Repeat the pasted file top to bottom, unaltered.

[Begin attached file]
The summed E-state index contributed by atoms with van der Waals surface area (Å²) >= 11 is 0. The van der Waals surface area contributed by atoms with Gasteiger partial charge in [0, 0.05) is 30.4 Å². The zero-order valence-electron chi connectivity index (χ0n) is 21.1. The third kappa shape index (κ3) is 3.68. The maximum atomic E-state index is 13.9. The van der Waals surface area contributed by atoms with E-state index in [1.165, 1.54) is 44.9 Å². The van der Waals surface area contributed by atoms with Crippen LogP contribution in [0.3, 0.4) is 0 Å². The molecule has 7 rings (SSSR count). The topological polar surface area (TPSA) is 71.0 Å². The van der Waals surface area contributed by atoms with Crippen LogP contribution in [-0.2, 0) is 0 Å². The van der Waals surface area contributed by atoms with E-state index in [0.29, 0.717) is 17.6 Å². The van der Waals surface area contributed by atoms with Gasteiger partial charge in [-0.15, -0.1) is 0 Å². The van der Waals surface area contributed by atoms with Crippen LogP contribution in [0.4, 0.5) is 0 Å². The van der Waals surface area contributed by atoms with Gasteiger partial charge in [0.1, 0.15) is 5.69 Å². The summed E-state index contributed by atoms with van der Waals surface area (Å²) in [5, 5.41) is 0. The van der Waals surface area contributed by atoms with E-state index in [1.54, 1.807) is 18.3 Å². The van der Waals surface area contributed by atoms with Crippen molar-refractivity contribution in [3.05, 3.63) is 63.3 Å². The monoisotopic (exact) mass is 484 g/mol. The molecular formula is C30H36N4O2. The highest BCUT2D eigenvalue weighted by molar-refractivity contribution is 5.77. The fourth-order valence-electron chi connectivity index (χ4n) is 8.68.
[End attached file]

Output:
The summed E-state index contributed by atoms with van der Waals surface area (Å²) >= 11 is 0. The van der Waals surface area contributed by atoms with Gasteiger partial charge in [0, 0.05) is 30.4 Å². The zero-order valence-electron chi connectivity index (χ0n) is 21.1. The third kappa shape index (κ3) is 3.68. The maximum atomic E-state index is 13.9. The van der Waals surface area contributed by atoms with E-state index in [1.165, 1.54) is 44.9 Å². The van der Waals surface area contributed by atoms with Crippen LogP contribution in [0.3, 0.4) is 0 Å². The molecule has 7 rings (SSSR count). The topological polar surface area (TPSA) is 71.0 Å². The van der Waals surface area contributed by atoms with Crippen LogP contribution in [-0.2, 0) is 0 Å². The van der Waals surface area contributed by atoms with E-state index in [0.29, 0.717) is 17.6 Å². The van der Waals surface area contributed by atoms with Gasteiger partial charge in [-0.15, -0.1) is 0 Å². The van der Waals surface area contributed by atoms with Crippen LogP contribution in [0.4, 0.5) is 0 Å². The van der Waals surface area contributed by atoms with Gasteiger partial charge in [0.1, 0.15) is 5.69 Å². The summed E-state index contributed by atoms with van der Waals surface area (Å²) in [5, 5.41) is 0. The van der Waals surface area contributed by atoms with E-state index in [1.54, 1.807) is 18.3 Å². The van der Waals surface area contributed by atoms with Crippen molar-refractivity contribution in [3.05, 3.63) is 63.3 Å². The monoisotopic (exact) mass is 484 g/mol. The molecular formula is C30H36N4O2. The highest BCUT2D eigenvalue weighted by molar-refractivity contribution is 5.77. The fourth-order valence-electron chi connectivity index (χ4n) is 8.68.